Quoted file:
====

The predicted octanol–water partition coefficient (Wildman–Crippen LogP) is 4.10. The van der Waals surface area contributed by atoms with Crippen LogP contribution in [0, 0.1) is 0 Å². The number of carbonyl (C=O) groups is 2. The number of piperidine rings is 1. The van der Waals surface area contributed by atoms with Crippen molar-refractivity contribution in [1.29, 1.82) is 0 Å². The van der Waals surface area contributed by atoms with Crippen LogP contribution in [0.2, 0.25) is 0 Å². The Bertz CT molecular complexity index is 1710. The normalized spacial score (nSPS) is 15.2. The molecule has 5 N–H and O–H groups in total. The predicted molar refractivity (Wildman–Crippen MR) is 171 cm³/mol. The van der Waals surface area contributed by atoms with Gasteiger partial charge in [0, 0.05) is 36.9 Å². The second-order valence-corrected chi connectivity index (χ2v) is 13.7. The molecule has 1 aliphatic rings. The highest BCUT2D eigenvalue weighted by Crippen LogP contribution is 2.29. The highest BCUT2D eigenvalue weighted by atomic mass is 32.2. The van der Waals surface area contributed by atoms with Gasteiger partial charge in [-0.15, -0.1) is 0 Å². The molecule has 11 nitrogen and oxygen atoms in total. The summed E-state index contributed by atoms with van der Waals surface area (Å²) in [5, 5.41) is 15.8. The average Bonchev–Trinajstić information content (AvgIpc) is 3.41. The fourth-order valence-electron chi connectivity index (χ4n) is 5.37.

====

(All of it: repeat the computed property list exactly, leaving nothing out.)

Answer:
The predicted octanol–water partition coefficient (Wildman–Crippen LogP) is 4.10. The van der Waals surface area contributed by atoms with Crippen LogP contribution in [0, 0.1) is 0 Å². The number of carbonyl (C=O) groups is 2. The number of piperidine rings is 1. The van der Waals surface area contributed by atoms with Crippen molar-refractivity contribution in [1.29, 1.82) is 0 Å². The van der Waals surface area contributed by atoms with Crippen LogP contribution in [0.2, 0.25) is 0 Å². The Bertz CT molecular complexity index is 1710. The normalized spacial score (nSPS) is 15.2. The molecule has 5 N–H and O–H groups in total. The predicted molar refractivity (Wildman–Crippen MR) is 171 cm³/mol. The van der Waals surface area contributed by atoms with Gasteiger partial charge in [0, 0.05) is 36.9 Å². The second-order valence-corrected chi connectivity index (χ2v) is 13.7. The molecule has 1 aliphatic rings. The highest BCUT2D eigenvalue weighted by Crippen LogP contribution is 2.29. The highest BCUT2D eigenvalue weighted by atomic mass is 32.2. The van der Waals surface area contributed by atoms with Gasteiger partial charge in [-0.15, -0.1) is 0 Å². The molecule has 11 nitrogen and oxygen atoms in total. The summed E-state index contributed by atoms with van der Waals surface area (Å²) in [5, 5.41) is 15.8. The average Bonchev–Trinajstić information content (AvgIpc) is 3.41. The fourth-order valence-electron chi connectivity index (χ4n) is 5.37.